SocraticGadfly: 12/1/19 - 12/8/19

December 06, 2019

Take this job and shove it

We've all been in crappy jobs from time to time, and per the title of this post, those of us old enough to know who Johnny Paycheck is know what to sing.

If you DON'T know who Johnny Paycheck is, per the header, let me help:



Yes, yes, David Allen Coe wrote the piece, and sang it too, but it's Paycheck's theme. Plus, he's got the name for the song.

From time to time, as gleaned from email listings at Indeed, Idealist, LinkedIn, etc., I've posted to Twitter what I will call "job descriptions translated" or similar.

In other words, behind the flowery, turd-polishing description crafted by some HR flunkies, my take on what's the job really about.

Then I figured, why confine that to Twitter?

So, here goes.
OK, on to the next:
And, the third?

No translating, just commentary, on this baby, complete with screengrab:
"Paid training"? Noo......



December 05, 2019

The smugness of Apple's iCult

I've run into it on Facebook, with a friend or friends, when told that iPhones spy on you just like Androids, shrug it off. (Can't tell you more, as I don't post to public.)

And, they do. Maybe not as much as Androids, but they do.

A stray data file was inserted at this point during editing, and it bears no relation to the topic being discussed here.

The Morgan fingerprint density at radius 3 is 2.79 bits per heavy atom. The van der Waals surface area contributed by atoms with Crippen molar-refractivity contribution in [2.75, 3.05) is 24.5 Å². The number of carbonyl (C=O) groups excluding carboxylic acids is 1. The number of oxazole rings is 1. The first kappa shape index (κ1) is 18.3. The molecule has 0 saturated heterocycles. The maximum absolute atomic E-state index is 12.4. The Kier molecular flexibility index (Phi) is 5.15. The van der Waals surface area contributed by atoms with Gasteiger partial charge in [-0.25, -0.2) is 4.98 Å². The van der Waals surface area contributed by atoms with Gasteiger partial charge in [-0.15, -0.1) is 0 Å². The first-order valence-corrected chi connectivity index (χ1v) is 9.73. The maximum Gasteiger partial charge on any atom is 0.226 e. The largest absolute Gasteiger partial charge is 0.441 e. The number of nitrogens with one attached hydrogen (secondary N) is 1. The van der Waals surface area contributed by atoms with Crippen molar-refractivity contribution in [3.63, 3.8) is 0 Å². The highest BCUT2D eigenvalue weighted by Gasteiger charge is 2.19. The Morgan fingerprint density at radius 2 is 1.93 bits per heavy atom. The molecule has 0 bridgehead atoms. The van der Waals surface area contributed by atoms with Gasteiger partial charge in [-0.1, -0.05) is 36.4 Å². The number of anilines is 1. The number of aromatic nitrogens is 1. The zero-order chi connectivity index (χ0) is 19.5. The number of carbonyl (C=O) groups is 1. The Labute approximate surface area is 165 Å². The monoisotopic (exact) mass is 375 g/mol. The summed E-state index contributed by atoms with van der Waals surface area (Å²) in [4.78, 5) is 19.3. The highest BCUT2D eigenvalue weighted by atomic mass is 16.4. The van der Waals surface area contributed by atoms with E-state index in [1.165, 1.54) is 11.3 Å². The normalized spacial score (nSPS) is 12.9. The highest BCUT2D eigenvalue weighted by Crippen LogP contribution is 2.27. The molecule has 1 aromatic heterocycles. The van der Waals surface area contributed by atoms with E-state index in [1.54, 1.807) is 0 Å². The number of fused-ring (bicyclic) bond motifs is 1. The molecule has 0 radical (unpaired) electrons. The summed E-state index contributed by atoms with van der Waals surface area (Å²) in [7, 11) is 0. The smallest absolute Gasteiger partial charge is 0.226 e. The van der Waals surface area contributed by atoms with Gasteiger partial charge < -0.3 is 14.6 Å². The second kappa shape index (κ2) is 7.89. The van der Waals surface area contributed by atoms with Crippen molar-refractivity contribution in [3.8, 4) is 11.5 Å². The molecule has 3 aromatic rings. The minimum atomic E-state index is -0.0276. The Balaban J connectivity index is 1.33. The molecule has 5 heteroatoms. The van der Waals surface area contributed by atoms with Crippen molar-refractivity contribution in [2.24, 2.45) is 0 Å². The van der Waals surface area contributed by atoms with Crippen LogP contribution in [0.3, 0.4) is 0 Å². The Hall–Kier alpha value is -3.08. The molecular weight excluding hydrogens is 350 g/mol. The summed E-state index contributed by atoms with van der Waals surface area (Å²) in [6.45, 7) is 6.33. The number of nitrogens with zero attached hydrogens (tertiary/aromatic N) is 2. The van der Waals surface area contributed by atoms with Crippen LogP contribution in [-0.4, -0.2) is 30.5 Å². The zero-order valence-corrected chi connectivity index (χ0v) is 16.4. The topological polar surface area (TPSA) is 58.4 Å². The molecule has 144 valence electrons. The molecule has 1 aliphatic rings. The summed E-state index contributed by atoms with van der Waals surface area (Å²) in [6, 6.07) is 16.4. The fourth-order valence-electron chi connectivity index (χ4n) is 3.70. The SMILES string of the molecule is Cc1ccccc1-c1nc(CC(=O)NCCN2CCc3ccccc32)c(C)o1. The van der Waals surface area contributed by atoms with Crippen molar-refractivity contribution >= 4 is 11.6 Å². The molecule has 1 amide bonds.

And yet there’s no question that, by putting computers in our pockets, Apple ushered in the surveillance age. Researchers have found that iPhones send a steady stream of personal data to third parties, much as Android phones do. The company is also a pioneer in Bluetooth beacons, tiny devices used by retailers which glean data from phones as people move about in public spaces. Apple’s use of Chinese subcontractors has led to speculation that the company’s products are at risk of being compromised by the Chinese government—a prospect that flies in the face of Apple’s reputation for being virtually unhackable. In August, Google researchers exposed a large-scale iPhone breach that, according to anonymous sources who spoke with the Web site Tech Crunch, was initiated by the Chinese government in order to surveil Uighurs. Google’s blog post about the incident, which failed to mention that Android phones had also been affected, described “mass exploitation” of iPhones. In a tersely worded response, Apple criticized Google for “stoking fear among all iPhone users that their devices had been compromised. This was never the case.”
If that's not enough, more here from the WaPost.

And (update, Jan. 21) Apple CAVED to the FBI in deciding not to encrypt cloud-backup information. But a commenter at Schneier on Security claims the Reuters piece is all wet. Given that the link is from an iCult site, why should I believe it? Many of the commenters at Bruce's piece are worth reading more, though. Most harsh up the Eff Bee Eye. A few have a bit of skepticism for Apple. Parabarbarian and Alejandro follow Eric of the "all wet" link in saying it was dum fuk iUsers that forced Apple to abandon this. Sounds like Steve Jobs for blaming users for fucking up the antenna on the one model of iPhone.